Salmon Bay Sand and Gravel Co. and their “business” friends are at it again, trying to make sure the Burke-Gilman trail is never completed and that people continue having their pleasant rides turned suddenly into a potentially deadly and violent ride along Shilshole and Market.
Cyclists, who support the city’s plan, point out that the gap in the trail has become a safety hazard. Some who have crashed on railroad tracks that cross the roadway already have sued the city. Cascade had sided with the city in the industrial group’s lawsuit.
“We can’t understand why the City and Cascade Bicycle Club, both of whom claim the trail is necessary to increase safety, are so opposed to conducting a safety study,” said Paul Nerdrum, Vice President of Salmon Bay Sand & Gravel Co., one of the businesses comprising the Ballard Business Appellants, in a statement.
SDOT expected the environmental review to be completed in six months and will continue with that process, spokeswoman Marybeth Turner said. The appeal likely will delay the project further, although it’s hard to say for how much longer.
According to the Ballard News Tribune, the appellant businesses are Salmon Bay Sand and Gravel, the Ballard Chamber of Commerce, Ballard Oil, the Ballard Interbay Northend Manufacturing and Industrial Center, the North Seattle Industrial Coalition and the Seattle Marine Business Coalition.
Clearly, this is all just an attempt to further delay the project, causing more and more people to injure themselves in serious bike wrecks after the lovely, safe path — which magically runs through other industrial areas without destroying those businesses — dumps riders into industrial hell. Experienced bikers will find the area confusing the first couple times, and inexperienced bikers are completely lost.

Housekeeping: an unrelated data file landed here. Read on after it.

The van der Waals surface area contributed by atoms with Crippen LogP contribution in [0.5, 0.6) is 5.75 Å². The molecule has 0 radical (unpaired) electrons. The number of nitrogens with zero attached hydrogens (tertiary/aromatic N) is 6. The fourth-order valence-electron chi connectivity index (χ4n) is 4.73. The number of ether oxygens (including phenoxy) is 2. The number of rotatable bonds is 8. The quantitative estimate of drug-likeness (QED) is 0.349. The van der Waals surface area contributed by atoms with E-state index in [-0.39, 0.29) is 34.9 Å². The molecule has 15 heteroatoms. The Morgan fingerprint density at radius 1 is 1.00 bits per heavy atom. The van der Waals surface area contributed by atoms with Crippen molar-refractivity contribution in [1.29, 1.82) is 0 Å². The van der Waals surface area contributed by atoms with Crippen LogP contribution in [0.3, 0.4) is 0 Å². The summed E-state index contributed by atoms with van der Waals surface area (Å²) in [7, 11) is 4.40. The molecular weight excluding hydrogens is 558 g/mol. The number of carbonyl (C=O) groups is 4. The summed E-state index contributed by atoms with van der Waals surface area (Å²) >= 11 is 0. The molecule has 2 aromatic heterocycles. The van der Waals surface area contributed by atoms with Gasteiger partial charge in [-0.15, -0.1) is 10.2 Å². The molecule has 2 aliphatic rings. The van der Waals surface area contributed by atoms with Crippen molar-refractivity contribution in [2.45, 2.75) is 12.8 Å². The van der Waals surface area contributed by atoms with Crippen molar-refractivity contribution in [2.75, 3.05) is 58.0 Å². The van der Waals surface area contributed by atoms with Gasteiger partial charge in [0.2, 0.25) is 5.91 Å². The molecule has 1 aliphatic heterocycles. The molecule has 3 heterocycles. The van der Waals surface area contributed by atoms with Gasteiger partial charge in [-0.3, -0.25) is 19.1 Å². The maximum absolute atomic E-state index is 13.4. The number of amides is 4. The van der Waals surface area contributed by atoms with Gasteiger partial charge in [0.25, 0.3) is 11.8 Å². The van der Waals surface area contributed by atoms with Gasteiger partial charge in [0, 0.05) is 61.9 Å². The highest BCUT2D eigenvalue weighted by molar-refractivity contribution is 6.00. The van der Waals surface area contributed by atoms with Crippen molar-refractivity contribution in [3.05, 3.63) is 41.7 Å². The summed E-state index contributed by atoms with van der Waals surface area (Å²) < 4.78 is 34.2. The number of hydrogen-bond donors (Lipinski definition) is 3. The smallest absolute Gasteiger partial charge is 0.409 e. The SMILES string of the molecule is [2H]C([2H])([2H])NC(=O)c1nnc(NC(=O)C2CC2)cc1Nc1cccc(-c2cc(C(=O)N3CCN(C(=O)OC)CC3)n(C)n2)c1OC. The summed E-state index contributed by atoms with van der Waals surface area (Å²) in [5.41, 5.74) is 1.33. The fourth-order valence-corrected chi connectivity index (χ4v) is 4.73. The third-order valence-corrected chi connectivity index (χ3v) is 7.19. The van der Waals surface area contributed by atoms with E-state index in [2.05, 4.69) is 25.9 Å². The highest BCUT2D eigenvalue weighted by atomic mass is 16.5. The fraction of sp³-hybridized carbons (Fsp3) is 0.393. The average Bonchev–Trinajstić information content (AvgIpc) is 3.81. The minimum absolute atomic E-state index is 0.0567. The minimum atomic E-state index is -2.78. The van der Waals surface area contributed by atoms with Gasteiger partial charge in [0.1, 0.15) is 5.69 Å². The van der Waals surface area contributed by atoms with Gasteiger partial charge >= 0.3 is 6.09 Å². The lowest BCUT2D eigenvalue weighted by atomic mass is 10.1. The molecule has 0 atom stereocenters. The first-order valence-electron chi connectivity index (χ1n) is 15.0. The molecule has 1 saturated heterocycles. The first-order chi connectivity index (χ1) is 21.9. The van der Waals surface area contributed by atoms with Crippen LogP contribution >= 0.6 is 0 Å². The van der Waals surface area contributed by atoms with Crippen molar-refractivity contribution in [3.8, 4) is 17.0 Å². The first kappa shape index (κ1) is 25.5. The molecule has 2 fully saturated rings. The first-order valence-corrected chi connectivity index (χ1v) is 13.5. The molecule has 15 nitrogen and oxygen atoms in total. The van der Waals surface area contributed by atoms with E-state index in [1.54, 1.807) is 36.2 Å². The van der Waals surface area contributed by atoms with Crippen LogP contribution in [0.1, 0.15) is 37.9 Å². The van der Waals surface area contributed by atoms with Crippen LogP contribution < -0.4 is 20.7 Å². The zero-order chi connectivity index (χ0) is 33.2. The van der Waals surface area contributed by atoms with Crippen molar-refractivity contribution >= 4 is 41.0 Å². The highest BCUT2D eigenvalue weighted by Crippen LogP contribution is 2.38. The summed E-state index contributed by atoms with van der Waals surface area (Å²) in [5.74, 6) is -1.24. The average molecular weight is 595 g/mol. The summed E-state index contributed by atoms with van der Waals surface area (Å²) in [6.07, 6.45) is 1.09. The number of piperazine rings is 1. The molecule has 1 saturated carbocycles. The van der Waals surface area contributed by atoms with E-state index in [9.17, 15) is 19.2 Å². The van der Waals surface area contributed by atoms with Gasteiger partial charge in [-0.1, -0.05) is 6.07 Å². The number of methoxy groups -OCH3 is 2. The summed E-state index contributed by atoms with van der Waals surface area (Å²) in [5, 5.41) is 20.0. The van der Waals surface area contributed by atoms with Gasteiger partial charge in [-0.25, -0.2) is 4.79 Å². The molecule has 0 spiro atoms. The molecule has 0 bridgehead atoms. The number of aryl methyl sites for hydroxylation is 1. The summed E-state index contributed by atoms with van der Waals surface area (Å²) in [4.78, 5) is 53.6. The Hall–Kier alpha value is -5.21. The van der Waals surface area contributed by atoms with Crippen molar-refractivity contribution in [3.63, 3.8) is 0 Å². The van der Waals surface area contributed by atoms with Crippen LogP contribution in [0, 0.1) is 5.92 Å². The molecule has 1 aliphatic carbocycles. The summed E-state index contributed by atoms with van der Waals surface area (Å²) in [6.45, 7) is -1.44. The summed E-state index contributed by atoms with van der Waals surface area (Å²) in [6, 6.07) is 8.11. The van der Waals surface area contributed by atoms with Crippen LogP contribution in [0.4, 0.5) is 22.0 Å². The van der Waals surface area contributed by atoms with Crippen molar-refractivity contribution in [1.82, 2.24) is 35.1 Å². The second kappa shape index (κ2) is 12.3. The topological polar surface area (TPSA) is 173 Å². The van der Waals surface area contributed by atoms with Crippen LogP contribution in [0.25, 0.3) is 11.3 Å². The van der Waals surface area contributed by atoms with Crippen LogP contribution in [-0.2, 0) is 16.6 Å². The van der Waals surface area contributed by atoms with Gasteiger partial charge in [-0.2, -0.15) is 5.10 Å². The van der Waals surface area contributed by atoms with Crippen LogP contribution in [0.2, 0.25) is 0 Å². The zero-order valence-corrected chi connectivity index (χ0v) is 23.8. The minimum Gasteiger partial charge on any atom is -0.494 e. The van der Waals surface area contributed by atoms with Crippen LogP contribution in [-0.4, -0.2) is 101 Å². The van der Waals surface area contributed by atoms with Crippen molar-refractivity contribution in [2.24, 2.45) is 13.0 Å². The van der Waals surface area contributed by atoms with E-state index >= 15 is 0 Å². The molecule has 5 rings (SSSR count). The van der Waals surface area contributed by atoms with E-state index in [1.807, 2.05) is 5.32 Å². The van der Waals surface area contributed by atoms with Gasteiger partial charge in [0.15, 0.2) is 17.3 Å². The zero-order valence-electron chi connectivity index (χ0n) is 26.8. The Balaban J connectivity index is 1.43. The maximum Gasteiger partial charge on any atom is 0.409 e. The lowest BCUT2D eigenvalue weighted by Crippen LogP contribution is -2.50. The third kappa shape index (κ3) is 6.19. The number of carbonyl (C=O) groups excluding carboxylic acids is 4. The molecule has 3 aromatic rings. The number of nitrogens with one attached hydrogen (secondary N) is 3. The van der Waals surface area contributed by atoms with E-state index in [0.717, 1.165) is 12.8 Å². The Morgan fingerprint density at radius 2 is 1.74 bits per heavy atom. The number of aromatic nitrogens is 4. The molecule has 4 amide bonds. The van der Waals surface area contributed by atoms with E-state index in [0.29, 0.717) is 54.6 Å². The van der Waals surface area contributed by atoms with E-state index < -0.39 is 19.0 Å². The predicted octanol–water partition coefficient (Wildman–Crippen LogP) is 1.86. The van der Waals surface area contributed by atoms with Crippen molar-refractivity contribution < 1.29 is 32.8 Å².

Many try to ride between the tracks on NW 45th south of the Ballard Bridge and crash. Others try to ride in a small space between the tracks and oncoming traffic on Shilshole north of the Ballard Bridge, which is also very dangerous. I’ve seen an experienced biker fall when his tire got caught on the inch lip while trying to merge into the traffic lane from this shoulder area. Luckily traffic had enough room to stop before hitting him as he sprawled out in the traffic lane. Others try to ride in traffic on Shilshole, which is safe enough if you are used to riding in traffic with large angry trucks, but is not so safe for someone who is new. If you are going to learn to ride in traffic, I should suggest many streets before trying Shilshole.
But this appeal has nothing to do with safety, and everybody knows that. I really don’t understand why the Ballard Chamber of Commerce would oppose it, though. What could be better for Ballard’s local retail than a bike highway dumping tons of people into the retail core? Clearly, the average Ballard business is not represented by this chamber.
The only Ballard establishment that will see more business due to the further delay of this trail is Swedish Hospital.
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